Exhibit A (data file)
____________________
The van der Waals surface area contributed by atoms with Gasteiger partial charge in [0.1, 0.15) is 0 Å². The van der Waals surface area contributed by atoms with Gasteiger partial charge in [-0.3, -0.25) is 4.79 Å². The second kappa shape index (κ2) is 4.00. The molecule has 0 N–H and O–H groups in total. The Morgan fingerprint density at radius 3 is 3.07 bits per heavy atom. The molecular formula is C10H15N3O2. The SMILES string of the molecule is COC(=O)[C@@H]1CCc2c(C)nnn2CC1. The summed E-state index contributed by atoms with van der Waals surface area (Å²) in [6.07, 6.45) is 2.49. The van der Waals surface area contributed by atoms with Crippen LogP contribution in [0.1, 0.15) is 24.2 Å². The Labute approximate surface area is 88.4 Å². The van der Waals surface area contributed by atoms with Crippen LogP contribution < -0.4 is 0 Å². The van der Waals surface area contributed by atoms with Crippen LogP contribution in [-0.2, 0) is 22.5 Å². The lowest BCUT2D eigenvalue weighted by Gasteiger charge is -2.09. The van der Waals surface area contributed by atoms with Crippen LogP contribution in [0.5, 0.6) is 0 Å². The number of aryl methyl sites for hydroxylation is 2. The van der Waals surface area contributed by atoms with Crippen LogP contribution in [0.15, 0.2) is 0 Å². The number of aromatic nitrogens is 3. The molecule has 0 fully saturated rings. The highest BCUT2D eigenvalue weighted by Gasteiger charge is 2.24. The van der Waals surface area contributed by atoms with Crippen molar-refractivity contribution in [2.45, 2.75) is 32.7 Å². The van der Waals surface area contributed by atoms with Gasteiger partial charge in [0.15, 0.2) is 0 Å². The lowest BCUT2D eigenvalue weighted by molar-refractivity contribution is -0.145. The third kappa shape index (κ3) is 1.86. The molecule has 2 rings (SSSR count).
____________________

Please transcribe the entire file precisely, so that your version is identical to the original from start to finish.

The van der Waals surface area contributed by atoms with Gasteiger partial charge in [0.1, 0.15) is 0 Å². The van der Waals surface area contributed by atoms with Gasteiger partial charge in [-0.3, -0.25) is 4.79 Å². The second kappa shape index (κ2) is 4.00. The molecule has 0 N–H and O–H groups in total. The Morgan fingerprint density at radius 3 is 3.07 bits per heavy atom. The molecular formula is C10H15N3O2. The SMILES string of the molecule is COC(=O)[C@@H]1CCc2c(C)nnn2CC1. The summed E-state index contributed by atoms with van der Waals surface area (Å²) in [6.07, 6.45) is 2.49. The van der Waals surface area contributed by atoms with Crippen LogP contribution in [0.1, 0.15) is 24.2 Å². The Labute approximate surface area is 88.4 Å². The van der Waals surface area contributed by atoms with Crippen LogP contribution < -0.4 is 0 Å². The van der Waals surface area contributed by atoms with Crippen LogP contribution in [-0.2, 0) is 22.5 Å². The lowest BCUT2D eigenvalue weighted by Gasteiger charge is -2.09. The van der Waals surface area contributed by atoms with Crippen LogP contribution in [0.5, 0.6) is 0 Å². The number of aryl methyl sites for hydroxylation is 2. The van der Waals surface area contributed by atoms with Crippen LogP contribution in [0.15, 0.2) is 0 Å². The number of aromatic nitrogens is 3. The molecule has 0 fully saturated rings. The highest BCUT2D eigenvalue weighted by Gasteiger charge is 2.24. The van der Waals surface area contributed by atoms with Crippen molar-refractivity contribution in [2.45, 2.75) is 32.7 Å². The van der Waals surface area contributed by atoms with Gasteiger partial charge in [0.15, 0.2) is 0 Å². The lowest BCUT2D eigenvalue weighted by molar-refractivity contribution is -0.145. The third kappa shape index (κ3) is 1.86. The molecule has 2 rings (SSSR count).